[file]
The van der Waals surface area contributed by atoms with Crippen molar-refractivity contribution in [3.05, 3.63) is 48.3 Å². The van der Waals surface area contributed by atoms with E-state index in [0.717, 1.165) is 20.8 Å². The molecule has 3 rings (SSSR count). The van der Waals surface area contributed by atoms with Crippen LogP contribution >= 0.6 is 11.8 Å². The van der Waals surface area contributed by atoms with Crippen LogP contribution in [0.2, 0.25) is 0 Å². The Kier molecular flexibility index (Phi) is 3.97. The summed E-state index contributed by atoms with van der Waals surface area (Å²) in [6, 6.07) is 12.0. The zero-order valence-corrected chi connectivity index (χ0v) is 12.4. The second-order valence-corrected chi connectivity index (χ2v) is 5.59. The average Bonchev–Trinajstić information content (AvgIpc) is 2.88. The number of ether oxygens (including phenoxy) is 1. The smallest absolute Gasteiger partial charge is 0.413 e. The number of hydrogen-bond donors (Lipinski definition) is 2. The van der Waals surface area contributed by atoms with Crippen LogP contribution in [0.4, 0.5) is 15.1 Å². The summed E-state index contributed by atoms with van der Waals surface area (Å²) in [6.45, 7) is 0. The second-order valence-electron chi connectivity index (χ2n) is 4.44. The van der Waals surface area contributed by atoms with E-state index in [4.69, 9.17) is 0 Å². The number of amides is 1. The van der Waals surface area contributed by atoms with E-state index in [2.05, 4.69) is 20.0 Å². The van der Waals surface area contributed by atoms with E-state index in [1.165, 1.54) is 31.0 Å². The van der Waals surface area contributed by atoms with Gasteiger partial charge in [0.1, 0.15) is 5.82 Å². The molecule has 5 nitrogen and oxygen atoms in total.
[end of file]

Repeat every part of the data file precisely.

The van der Waals surface area contributed by atoms with Crippen molar-refractivity contribution in [3.05, 3.63) is 48.3 Å². The van der Waals surface area contributed by atoms with E-state index in [0.717, 1.165) is 20.8 Å². The molecule has 3 rings (SSSR count). The van der Waals surface area contributed by atoms with Crippen LogP contribution >= 0.6 is 11.8 Å². The van der Waals surface area contributed by atoms with Crippen LogP contribution in [0.2, 0.25) is 0 Å². The Kier molecular flexibility index (Phi) is 3.97. The summed E-state index contributed by atoms with van der Waals surface area (Å²) in [6, 6.07) is 12.0. The zero-order valence-corrected chi connectivity index (χ0v) is 12.4. The second-order valence-corrected chi connectivity index (χ2v) is 5.59. The average Bonchev–Trinajstić information content (AvgIpc) is 2.88. The number of ether oxygens (including phenoxy) is 1. The smallest absolute Gasteiger partial charge is 0.413 e. The number of hydrogen-bond donors (Lipinski definition) is 2. The van der Waals surface area contributed by atoms with Crippen LogP contribution in [0.4, 0.5) is 15.1 Å². The summed E-state index contributed by atoms with van der Waals surface area (Å²) in [6.45, 7) is 0. The second-order valence-electron chi connectivity index (χ2n) is 4.44. The van der Waals surface area contributed by atoms with E-state index in [4.69, 9.17) is 0 Å². The number of amides is 1. The van der Waals surface area contributed by atoms with E-state index in [2.05, 4.69) is 20.0 Å². The van der Waals surface area contributed by atoms with E-state index in [1.165, 1.54) is 31.0 Å². The van der Waals surface area contributed by atoms with Gasteiger partial charge in [0.1, 0.15) is 5.82 Å². The molecule has 5 nitrogen and oxygen atoms in total.